The Court of Appeals for the 5th Circuit in a 2-1 decision refused the Obama administration’s request for an emergency stay of Judge Andrew Hanen’s injunction against the President’s deferred action (DAPA and DACA+). This action leaves the stay in place, meaning that the administration remains unable to proceed with DAPA and DACA relief to millions of immigrants. Two judges of the 5th Circuit found that the Obama administration was “unlikely to succeed” in establishing that Texas and the other 25 states lack a sufficient injury, or “standing,” to challenge the President’s actions in creating DAPA and DACA+. The third judge found that the question of the appropriateness of DAPA and DACA was a political one that the judiciary should take no role in. The practical impact of this ruling is that DAPA And DACA+ will continue to be indefinitely delayed and the hopes of small immigration relief for millions of families will be put on hold even longer.
How long before DAPA and DACA+ can go forward? We know it will be no sooner than July. The 5th Circuit has scheduled a hearing on the appeal of the injunction for July 10, 2015. The ruling that just came down was for an expedited ruling on the injunction (the “stay of the stay”). The next hearing is whether the stay was legally justified. It is hard to be optimistic about the administration’s chances in that hearing. This is because the 5th circuit just ruled that the administration was not “likely to succeed” in this litigation. The July 10 hearing is the litigation that the 5th Circuit was referring to when they wrote that. If you are looking for a silver lining to this cloud, you can take some solace that only two of seventeen judges of the 5th Circuit reached this decision. It is not guaranteed that the July 10 hearing will have the same panel. A different panel could very well have a different idea about the merits of this litigation. We will only know when the court reaches its next decision.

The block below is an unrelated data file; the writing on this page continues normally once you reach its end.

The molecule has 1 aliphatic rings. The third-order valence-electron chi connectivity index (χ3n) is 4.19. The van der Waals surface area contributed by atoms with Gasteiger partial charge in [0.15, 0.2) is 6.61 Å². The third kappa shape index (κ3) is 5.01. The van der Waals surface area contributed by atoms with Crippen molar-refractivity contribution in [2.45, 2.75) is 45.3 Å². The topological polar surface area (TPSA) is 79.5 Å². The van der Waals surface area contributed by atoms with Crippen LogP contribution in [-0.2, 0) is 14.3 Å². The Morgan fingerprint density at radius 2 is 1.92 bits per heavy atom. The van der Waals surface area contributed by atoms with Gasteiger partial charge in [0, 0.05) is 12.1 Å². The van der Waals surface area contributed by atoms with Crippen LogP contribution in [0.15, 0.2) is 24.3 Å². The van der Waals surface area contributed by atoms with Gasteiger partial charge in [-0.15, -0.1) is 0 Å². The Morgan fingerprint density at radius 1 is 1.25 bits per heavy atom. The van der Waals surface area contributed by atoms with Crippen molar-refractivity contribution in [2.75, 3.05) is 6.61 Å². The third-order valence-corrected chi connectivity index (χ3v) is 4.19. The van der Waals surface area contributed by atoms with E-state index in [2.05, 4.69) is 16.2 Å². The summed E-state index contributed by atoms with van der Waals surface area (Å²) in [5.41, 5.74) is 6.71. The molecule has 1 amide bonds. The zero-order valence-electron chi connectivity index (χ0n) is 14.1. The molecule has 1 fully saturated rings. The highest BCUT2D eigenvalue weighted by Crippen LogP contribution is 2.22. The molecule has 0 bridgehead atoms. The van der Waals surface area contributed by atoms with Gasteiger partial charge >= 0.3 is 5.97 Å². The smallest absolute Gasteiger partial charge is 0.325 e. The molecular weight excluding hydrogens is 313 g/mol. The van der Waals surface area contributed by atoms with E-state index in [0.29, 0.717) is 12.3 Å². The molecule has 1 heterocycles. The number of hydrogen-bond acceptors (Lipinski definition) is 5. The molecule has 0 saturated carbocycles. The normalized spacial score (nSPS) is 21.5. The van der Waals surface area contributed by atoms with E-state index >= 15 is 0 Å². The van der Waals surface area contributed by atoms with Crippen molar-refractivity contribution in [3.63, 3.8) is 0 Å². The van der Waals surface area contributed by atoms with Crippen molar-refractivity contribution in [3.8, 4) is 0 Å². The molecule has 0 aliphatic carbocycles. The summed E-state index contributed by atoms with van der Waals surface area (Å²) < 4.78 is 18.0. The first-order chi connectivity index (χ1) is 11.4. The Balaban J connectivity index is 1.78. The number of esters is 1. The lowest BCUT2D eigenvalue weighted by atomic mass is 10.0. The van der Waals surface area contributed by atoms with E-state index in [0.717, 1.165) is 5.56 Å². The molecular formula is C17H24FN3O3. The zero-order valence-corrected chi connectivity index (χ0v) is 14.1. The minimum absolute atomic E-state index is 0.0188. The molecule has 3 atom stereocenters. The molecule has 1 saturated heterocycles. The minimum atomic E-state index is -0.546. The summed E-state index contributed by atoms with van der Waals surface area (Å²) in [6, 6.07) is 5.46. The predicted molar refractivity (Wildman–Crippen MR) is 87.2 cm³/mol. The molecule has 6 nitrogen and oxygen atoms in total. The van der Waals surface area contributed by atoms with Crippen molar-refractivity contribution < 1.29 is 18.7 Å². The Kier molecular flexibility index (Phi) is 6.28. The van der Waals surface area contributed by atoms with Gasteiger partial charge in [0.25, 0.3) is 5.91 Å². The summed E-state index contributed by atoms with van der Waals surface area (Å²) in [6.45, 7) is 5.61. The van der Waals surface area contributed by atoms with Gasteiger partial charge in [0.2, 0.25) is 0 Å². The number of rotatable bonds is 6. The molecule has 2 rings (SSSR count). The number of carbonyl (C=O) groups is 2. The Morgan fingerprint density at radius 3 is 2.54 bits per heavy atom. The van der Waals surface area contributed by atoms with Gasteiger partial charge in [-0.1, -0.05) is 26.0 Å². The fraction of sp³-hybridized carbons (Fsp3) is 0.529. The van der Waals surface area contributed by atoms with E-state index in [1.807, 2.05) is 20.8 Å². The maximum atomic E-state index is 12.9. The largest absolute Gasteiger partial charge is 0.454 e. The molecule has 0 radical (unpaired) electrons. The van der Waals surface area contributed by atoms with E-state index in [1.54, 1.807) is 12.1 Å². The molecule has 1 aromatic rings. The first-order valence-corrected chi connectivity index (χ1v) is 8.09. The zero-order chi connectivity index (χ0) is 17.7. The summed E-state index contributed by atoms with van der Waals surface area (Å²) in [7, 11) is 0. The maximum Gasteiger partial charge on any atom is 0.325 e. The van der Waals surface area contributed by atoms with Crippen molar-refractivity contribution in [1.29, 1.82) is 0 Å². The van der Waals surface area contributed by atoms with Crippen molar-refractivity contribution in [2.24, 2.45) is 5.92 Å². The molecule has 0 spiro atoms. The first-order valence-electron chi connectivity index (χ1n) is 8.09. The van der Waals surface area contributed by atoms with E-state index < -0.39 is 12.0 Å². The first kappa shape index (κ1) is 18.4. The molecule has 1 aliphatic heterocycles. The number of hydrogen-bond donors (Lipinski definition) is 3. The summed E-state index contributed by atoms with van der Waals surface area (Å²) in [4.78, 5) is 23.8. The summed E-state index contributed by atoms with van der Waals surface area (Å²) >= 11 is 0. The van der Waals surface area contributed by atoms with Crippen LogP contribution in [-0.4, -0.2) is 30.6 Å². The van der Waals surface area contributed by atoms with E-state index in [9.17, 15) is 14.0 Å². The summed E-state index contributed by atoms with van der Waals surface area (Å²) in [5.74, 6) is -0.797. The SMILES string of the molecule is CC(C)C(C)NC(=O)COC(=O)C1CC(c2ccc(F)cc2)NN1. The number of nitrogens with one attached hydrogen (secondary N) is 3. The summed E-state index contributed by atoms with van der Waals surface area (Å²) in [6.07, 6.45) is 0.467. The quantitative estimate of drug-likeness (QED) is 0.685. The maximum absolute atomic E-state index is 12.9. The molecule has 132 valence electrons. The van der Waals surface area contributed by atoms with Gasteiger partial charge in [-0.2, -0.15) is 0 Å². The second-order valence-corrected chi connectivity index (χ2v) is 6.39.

It is hard right now to see much good in the administration’s legal defense of DAPA and DACA+. As this litigation grinds to a conclusion, the President continues to reinforce his status as deporter-in-chief, proceeding apace with its historic numbers of deportation. With all hope for Congressional accommodation long gone, the administration continues to detain women and children on the border in inhumane conditions and work aggressively to remove thousands. Meanwhile, a more ambitious solution remains within the President’s reach if the administration has the courage to embrace it.